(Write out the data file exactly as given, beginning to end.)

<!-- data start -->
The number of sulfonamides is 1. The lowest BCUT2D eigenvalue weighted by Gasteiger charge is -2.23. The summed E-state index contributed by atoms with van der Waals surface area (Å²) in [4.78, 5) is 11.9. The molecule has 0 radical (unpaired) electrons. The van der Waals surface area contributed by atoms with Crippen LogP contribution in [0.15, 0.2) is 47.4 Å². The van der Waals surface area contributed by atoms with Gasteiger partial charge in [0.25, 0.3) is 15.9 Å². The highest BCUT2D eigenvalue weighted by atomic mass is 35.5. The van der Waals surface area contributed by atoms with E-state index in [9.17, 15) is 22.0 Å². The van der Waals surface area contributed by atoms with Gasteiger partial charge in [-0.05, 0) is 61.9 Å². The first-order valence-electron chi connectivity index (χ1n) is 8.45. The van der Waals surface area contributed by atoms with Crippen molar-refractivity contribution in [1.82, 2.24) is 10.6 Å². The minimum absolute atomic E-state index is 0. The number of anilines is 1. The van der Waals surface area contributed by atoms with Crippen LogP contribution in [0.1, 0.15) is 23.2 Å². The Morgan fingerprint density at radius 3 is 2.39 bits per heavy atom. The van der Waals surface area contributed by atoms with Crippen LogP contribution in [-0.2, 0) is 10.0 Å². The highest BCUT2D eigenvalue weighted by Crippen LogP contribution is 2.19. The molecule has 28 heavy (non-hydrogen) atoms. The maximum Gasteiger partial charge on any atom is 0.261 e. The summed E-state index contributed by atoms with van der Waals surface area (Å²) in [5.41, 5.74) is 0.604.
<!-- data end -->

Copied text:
The number of sulfonamides is 1. The lowest BCUT2D eigenvalue weighted by Gasteiger charge is -2.23. The summed E-state index contributed by atoms with van der Waals surface area (Å²) in [4.78, 5) is 11.9. The molecule has 0 radical (unpaired) electrons. The van der Waals surface area contributed by atoms with Crippen LogP contribution in [0.15, 0.2) is 47.4 Å². The van der Waals surface area contributed by atoms with Gasteiger partial charge in [0.25, 0.3) is 15.9 Å². The highest BCUT2D eigenvalue weighted by atomic mass is 35.5. The van der Waals surface area contributed by atoms with E-state index in [9.17, 15) is 22.0 Å². The van der Waals surface area contributed by atoms with Gasteiger partial charge in [-0.05, 0) is 61.9 Å². The first-order valence-electron chi connectivity index (χ1n) is 8.45. The van der Waals surface area contributed by atoms with Crippen molar-refractivity contribution in [1.82, 2.24) is 10.6 Å². The minimum absolute atomic E-state index is 0. The number of anilines is 1. The van der Waals surface area contributed by atoms with Crippen LogP contribution in [0.1, 0.15) is 23.2 Å². The Morgan fingerprint density at radius 3 is 2.39 bits per heavy atom. The van der Waals surface area contributed by atoms with Crippen LogP contribution in [-0.2, 0) is 10.0 Å². The highest BCUT2D eigenvalue weighted by Crippen LogP contribution is 2.19. The molecule has 28 heavy (non-hydrogen) atoms. The maximum Gasteiger partial charge on any atom is 0.261 e. The summed E-state index contributed by atoms with van der Waals surface area (Å²) in [5.41, 5.74) is 0.604.